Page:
Now we are going to do a couple of things with margins and padding. So I'm going to deselect Same for all for padding and I'm going to give it a right padding of 25 pixels. What that's going to do for us is it's just going to hold off anything that's in the mainContent 25 pixels away from the edge of the wrapper. It's going to give us a nice little gutter or a margin if you will on the right-hand side. So why aren't we using margin? It's a personal choice. We could use margin there, but there is a bit of a problem with that. In older versions of Internet Explorer, if you float an element to one side and then also give it a margin on that side, you trigger a bug. Notice the doubled float margin bug.

In that case, we end up with twice the value of the margin we want and it's going to look terrible in that browser. By using padding here instead of a margin, we're avoiding that bug altogether. Finally, let's go to our margin and I'm going to deselect Same for all and do a bottom margin of 45 pixels. That means that any content underneath the mainContent such as the footer is going to continue to be pushed down by about 45 pixels of extra space. That's going to ensure that any content you place inside the mainContent won't end up right against the edge of the footer or any other element underneath it.

I'm going to go ahead and click OK and now our mainContent shows up exactly where we want it, and notice that it has its margin right down there at the bottom. Okay, well our mainNav is being positioned there but because the mainNav and the mainContent have both been floated, the sidebar, which is this green area, is now coming right up under everybody else. So now we need to go ahead and make sure that our sidebar becomes part of our two columns layout as well. So, I'll go over to my CSS Styles, find the sidebar, double-click that and now I'm going to go back down to our Box categories. We are going to float that to the left and we're going to leave the width at 272 pixels and I'll just leave the height at 300 pixels, again just to give it some volume.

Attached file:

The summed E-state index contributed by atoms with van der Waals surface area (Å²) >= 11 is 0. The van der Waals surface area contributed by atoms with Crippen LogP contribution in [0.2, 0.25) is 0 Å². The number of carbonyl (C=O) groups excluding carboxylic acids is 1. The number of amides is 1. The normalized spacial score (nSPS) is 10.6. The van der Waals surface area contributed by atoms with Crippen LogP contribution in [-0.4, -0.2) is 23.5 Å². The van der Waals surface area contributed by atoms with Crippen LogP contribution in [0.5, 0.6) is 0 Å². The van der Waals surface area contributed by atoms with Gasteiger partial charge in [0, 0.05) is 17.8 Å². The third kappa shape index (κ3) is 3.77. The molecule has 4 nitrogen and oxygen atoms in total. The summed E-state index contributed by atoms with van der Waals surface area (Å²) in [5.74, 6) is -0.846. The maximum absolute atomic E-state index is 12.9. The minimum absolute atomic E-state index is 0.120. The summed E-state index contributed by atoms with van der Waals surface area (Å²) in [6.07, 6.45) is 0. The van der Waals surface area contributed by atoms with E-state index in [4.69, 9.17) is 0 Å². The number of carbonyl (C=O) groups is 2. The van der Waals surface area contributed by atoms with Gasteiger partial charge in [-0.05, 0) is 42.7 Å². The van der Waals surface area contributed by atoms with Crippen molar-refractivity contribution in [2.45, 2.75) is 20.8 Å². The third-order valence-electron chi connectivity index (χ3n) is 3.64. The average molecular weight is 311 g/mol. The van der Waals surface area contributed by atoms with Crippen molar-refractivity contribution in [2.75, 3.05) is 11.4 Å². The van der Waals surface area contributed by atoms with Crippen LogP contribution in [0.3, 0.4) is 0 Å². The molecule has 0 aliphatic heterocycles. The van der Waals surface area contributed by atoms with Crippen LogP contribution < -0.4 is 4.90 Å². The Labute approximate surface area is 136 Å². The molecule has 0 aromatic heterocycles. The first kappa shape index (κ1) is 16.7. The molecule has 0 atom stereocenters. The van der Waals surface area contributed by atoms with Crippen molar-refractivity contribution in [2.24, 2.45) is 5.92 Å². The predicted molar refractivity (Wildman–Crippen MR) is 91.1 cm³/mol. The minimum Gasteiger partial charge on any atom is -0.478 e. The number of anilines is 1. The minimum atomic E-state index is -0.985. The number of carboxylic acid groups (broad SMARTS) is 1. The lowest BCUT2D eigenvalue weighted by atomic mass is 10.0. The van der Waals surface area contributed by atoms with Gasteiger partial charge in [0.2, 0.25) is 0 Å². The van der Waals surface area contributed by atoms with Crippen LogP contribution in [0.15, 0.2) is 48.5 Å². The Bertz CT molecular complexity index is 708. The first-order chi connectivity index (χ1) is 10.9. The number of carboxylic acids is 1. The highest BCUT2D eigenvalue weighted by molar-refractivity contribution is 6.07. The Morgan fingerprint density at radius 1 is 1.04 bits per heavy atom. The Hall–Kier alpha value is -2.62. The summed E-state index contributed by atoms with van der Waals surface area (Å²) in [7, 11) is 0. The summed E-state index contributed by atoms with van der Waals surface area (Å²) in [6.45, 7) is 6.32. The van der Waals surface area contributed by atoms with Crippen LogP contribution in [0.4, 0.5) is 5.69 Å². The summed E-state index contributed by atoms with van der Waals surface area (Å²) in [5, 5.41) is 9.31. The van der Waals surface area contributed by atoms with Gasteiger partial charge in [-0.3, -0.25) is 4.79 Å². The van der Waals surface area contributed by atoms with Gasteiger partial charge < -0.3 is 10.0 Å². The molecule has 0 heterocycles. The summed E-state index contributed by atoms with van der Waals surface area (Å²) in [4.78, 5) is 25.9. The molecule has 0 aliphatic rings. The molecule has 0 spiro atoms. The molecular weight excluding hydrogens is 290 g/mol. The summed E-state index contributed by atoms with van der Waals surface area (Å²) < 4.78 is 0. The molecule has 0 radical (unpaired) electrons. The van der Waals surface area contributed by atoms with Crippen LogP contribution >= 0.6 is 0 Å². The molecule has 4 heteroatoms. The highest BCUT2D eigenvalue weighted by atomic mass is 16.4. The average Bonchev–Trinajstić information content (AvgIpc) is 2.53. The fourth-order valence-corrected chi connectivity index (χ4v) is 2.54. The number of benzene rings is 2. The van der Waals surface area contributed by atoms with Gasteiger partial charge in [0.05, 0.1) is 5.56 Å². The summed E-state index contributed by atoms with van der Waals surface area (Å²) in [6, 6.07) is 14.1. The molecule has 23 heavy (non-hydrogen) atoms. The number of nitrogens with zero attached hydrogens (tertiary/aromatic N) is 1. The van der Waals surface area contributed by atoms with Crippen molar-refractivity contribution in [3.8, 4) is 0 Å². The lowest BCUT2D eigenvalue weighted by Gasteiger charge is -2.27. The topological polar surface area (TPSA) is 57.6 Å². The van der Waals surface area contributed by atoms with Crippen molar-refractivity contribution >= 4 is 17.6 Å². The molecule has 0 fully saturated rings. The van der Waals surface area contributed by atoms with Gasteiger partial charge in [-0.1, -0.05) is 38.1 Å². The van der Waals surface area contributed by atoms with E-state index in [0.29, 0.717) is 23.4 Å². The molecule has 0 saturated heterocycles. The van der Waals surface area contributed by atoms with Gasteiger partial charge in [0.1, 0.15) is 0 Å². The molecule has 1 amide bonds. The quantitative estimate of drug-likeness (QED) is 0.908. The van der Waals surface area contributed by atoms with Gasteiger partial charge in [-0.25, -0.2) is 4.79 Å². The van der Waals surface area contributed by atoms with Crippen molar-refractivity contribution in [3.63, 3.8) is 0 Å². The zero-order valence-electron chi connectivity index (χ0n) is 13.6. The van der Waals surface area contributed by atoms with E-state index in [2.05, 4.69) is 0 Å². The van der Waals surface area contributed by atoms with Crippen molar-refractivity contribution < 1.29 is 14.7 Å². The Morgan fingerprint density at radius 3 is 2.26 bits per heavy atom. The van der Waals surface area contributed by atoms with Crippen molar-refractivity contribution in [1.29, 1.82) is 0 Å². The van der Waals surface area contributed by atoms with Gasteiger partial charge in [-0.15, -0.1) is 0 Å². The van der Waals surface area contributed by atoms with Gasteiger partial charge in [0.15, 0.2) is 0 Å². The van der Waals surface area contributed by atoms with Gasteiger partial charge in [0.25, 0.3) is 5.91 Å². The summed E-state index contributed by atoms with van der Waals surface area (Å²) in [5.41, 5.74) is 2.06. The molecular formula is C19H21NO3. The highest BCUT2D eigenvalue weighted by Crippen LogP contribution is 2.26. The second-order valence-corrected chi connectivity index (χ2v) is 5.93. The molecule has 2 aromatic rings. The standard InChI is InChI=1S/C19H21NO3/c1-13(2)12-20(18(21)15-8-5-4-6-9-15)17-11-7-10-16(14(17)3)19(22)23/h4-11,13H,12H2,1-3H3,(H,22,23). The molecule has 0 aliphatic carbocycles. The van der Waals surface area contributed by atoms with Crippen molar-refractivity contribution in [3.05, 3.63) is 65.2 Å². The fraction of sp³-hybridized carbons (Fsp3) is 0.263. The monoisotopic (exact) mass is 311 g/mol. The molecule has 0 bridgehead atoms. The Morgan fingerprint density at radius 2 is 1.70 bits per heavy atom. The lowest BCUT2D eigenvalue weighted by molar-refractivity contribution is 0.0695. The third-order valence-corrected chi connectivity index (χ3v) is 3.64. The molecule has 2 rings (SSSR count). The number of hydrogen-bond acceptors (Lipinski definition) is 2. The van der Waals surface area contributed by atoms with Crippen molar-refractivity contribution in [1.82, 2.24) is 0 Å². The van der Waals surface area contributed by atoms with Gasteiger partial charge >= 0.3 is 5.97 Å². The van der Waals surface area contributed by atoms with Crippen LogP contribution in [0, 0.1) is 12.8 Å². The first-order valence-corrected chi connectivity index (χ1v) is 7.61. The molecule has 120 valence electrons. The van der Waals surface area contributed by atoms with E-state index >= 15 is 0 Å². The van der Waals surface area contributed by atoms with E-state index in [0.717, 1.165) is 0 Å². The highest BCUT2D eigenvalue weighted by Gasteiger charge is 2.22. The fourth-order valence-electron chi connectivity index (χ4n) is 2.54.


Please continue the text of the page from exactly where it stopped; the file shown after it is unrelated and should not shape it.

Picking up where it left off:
Now we are going to do one thing a little bit differently here on the sidebar. In addition to floating the sidebar to the left, we are also going to clear it to the left. Hmmm, now why are we doing that? Well, remember, we don't want the main navigation and the sidebar to ever show up beside each other. It would break our two-column layout and it would make it look like a three-column layout. Well, normally that wouldn't happen just because we will probably have enough main content to keep that always sort of on the left-hand side. What happens if you're dealing with the page that doesn't have a lot of content in it and you have got a long sidebar and a long main navigation area? Well, what happens is if the mainContent region went out far enough, the sidebar will try to allow the main navigation to float to its left.